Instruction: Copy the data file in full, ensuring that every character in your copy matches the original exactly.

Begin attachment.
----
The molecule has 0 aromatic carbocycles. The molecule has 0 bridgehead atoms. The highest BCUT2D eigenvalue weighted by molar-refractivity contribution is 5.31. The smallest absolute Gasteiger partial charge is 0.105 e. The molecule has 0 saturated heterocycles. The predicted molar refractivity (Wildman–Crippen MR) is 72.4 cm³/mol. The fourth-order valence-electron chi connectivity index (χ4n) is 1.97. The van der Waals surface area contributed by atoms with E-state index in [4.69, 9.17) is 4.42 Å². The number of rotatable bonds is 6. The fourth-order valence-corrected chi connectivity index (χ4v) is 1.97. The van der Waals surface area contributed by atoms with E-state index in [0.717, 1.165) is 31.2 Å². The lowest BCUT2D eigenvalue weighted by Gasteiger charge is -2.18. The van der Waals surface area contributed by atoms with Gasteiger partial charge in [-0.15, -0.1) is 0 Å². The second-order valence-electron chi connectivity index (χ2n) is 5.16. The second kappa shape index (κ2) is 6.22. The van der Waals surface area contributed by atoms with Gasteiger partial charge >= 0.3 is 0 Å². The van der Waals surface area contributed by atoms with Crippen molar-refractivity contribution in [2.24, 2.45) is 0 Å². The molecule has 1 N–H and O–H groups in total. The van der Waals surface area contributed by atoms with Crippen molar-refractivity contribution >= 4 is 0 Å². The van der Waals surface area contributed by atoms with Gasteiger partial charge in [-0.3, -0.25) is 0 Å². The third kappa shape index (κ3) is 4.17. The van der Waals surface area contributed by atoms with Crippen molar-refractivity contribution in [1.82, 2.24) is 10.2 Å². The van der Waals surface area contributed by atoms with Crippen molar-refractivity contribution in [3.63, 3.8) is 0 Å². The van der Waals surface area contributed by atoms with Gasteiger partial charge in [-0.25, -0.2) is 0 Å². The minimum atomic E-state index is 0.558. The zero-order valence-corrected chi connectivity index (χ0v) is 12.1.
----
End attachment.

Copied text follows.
The molecule has 0 aromatic carbocycles. The molecule has 0 bridgehead atoms. The highest BCUT2D eigenvalue weighted by molar-refractivity contribution is 5.31. The smallest absolute Gasteiger partial charge is 0.105 e. The molecule has 0 saturated heterocycles. The predicted molar refractivity (Wildman–Crippen MR) is 72.4 cm³/mol. The fourth-order valence-electron chi connectivity index (χ4n) is 1.97. The van der Waals surface area contributed by atoms with E-state index in [4.69, 9.17) is 4.42 Å². The number of rotatable bonds is 6. The fourth-order valence-corrected chi connectivity index (χ4v) is 1.97. The van der Waals surface area contributed by atoms with E-state index in [0.717, 1.165) is 31.2 Å². The lowest BCUT2D eigenvalue weighted by Gasteiger charge is -2.18. The van der Waals surface area contributed by atoms with Gasteiger partial charge in [-0.15, -0.1) is 0 Å². The second-order valence-electron chi connectivity index (χ2n) is 5.16. The second kappa shape index (κ2) is 6.22. The van der Waals surface area contributed by atoms with Gasteiger partial charge >= 0.3 is 0 Å². The van der Waals surface area contributed by atoms with Crippen molar-refractivity contribution in [2.24, 2.45) is 0 Å². The molecule has 1 N–H and O–H groups in total. The van der Waals surface area contributed by atoms with Crippen molar-refractivity contribution >= 4 is 0 Å². The van der Waals surface area contributed by atoms with Gasteiger partial charge in [-0.3, -0.25) is 0 Å². The third kappa shape index (κ3) is 4.17. The van der Waals surface area contributed by atoms with Crippen molar-refractivity contribution in [1.82, 2.24) is 10.2 Å². The van der Waals surface area contributed by atoms with Crippen molar-refractivity contribution in [3.63, 3.8) is 0 Å². The van der Waals surface area contributed by atoms with Gasteiger partial charge in [-0.25, -0.2) is 0 Å². The minimum atomic E-state index is 0.558. The zero-order valence-corrected chi connectivity index (χ0v) is 12.1.